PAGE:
Internet Explorer has an attribute on anchor elements for URNs: http://msdn.microsoft.com/en-us/library/ms534710%28VS.85%29.aspx

This has not caught on in other browsers, though I believe it could be a very powerful feature once the feature was supported with a UI that handled URNs (as with adding support for custom protocols).

Imagine, for example, to take a link like:

<a href="http://www.amazon.com/...(shortened)...." urn="isbn:9210020251">United Nations charter</a>

The default behavior would simply follow the link, but if a user agent supported the @urn attribute, and if the browser (or browser add-ons) had registered support for that URN namespace identifier (here "isbn"), it could, for example, open a dialog to ask which handler to use (or whether to always use it), it could ask or otherwise allow in preferences an HTML page (with wildcards) where the attribute's content could be passed, or it could give the option whenever the user right-clicked to choose which handler they wanted to use for a given link.

Likewise, a link like:

<a href="http://en.wikipedia.org/wiki/United_Nations_Charter"; urn="wikipedia:United_Nations_Charter">United Nations charter</a>

...could alternatively be opened in the corresponding Encyclopedia Britannica (or Amazon, etc.) page (assuming "wikipedia" could be accepted as a URN namespace, thus unburdening the IANA from coming to consensus on the web community's many and ever-expanding names). Users would be free to follow the content in the data viewer they wished to use, while sites would be free to avoid committing too strongly to any particular handler implementation (i.e., the website they specify is only a default).

Although software has been made to handle URNs within @href (see, for example, https://addons.mozilla.org/en-US/firefox/addon/1940 ), it is really a lot to ask for website creators to support a protocol without being certain of support (or at least a JavaScript fall-back which could test for support). With this proposal, there is no real down-side to content creators, users, etc. (nor, given the simplicity of this proposal, even really, it would seem to me, to specification editors!), to adding an extra attribute (which need have no precise behavior associated with it).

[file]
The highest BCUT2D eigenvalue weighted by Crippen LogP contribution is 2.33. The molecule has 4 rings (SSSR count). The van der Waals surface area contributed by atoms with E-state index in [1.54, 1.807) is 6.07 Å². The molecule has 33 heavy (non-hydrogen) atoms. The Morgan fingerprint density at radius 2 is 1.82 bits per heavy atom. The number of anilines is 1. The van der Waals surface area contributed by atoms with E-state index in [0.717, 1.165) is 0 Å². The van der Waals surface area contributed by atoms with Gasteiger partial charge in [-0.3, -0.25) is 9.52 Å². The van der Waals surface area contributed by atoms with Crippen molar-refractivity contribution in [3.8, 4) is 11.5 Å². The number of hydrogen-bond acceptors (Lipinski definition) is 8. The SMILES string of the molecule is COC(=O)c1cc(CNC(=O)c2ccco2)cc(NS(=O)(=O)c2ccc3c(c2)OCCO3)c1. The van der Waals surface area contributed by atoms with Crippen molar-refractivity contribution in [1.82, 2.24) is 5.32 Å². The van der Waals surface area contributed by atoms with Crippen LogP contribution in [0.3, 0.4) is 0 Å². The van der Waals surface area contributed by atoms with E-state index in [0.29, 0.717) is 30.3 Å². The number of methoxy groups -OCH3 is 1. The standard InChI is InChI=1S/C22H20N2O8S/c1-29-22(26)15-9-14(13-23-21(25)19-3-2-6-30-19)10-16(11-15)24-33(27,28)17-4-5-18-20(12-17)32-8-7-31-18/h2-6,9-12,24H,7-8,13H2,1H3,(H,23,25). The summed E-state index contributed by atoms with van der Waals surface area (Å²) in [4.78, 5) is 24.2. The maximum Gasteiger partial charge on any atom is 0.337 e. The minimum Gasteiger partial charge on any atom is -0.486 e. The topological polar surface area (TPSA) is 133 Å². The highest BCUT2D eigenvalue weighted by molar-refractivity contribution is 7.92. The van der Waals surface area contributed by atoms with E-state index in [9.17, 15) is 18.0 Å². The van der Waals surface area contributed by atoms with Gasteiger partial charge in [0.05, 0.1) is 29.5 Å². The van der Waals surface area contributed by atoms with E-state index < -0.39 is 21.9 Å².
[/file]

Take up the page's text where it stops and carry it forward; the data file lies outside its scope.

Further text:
Actually, maybe even a "protocol" attribute would be in order to give a similar alternative between a default website and a generic protocol handler (and maybe the "urn:" protocol could be subsumed into this even more general attribute).

So, my suggestion is to add to <a/> a @urn or, even better, a @protocol attribute (since the latter is more comprehensive and also already has a formal API for JavaScript registration of handlers). If some browsers are not keen on supporting it, maybe there could be a simple test to check for support, since it is not strictly necessary, but could unobtrusively offer more choice to users.

best wishes,

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